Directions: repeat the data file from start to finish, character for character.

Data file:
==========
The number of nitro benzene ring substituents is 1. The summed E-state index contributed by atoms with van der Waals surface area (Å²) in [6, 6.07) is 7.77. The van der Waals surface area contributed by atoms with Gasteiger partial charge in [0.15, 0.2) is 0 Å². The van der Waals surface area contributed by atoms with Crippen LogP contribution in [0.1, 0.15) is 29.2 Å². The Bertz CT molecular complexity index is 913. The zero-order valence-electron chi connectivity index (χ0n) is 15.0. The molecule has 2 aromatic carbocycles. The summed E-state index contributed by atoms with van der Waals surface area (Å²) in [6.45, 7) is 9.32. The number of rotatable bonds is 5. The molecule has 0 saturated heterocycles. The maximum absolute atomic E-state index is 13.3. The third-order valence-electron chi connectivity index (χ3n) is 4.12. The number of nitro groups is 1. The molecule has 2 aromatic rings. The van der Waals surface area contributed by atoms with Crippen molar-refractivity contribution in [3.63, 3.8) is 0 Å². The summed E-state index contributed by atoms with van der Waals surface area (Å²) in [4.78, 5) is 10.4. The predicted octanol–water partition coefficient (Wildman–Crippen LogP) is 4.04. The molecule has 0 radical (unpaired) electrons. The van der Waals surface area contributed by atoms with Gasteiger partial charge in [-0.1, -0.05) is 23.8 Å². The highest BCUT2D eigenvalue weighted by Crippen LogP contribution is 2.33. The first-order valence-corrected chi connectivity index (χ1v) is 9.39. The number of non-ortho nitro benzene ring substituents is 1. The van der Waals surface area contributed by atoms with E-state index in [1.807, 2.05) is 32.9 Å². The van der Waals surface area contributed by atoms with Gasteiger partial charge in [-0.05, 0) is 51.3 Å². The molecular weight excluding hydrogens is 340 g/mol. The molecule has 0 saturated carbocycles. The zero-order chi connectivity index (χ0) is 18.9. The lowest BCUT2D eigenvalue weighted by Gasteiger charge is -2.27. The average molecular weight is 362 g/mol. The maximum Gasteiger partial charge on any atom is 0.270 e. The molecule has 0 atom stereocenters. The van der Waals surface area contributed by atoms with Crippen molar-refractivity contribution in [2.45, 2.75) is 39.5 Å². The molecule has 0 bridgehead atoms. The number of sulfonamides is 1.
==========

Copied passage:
The number of nitro benzene ring substituents is 1. The summed E-state index contributed by atoms with van der Waals surface area (Å²) in [6, 6.07) is 7.77. The van der Waals surface area contributed by atoms with Gasteiger partial charge in [0.15, 0.2) is 0 Å². The van der Waals surface area contributed by atoms with Crippen LogP contribution in [0.1, 0.15) is 29.2 Å². The Bertz CT molecular complexity index is 913. The zero-order valence-electron chi connectivity index (χ0n) is 15.0. The molecule has 2 aromatic carbocycles. The summed E-state index contributed by atoms with van der Waals surface area (Å²) in [6.45, 7) is 9.32. The number of rotatable bonds is 5. The molecule has 0 saturated heterocycles. The maximum absolute atomic E-state index is 13.3. The third-order valence-electron chi connectivity index (χ3n) is 4.12. The number of nitro groups is 1. The molecule has 2 aromatic rings. The van der Waals surface area contributed by atoms with Crippen molar-refractivity contribution in [3.63, 3.8) is 0 Å². The summed E-state index contributed by atoms with van der Waals surface area (Å²) in [4.78, 5) is 10.4. The predicted octanol–water partition coefficient (Wildman–Crippen LogP) is 4.04. The molecule has 0 radical (unpaired) electrons. The van der Waals surface area contributed by atoms with Gasteiger partial charge in [-0.1, -0.05) is 23.8 Å². The highest BCUT2D eigenvalue weighted by Crippen LogP contribution is 2.33. The first-order valence-corrected chi connectivity index (χ1v) is 9.39. The number of non-ortho nitro benzene ring substituents is 1. The van der Waals surface area contributed by atoms with E-state index in [1.807, 2.05) is 32.9 Å². The van der Waals surface area contributed by atoms with Gasteiger partial charge in [-0.05, 0) is 51.3 Å². The molecular weight excluding hydrogens is 340 g/mol. The molecule has 0 saturated carbocycles. The zero-order chi connectivity index (χ0) is 18.9. The lowest BCUT2D eigenvalue weighted by Gasteiger charge is -2.27. The average molecular weight is 362 g/mol. The maximum Gasteiger partial charge on any atom is 0.270 e. The molecule has 0 atom stereocenters. The van der Waals surface area contributed by atoms with Crippen molar-refractivity contribution in [2.45, 2.75) is 39.5 Å². The molecule has 0 bridgehead atoms. The number of sulfonamides is 1.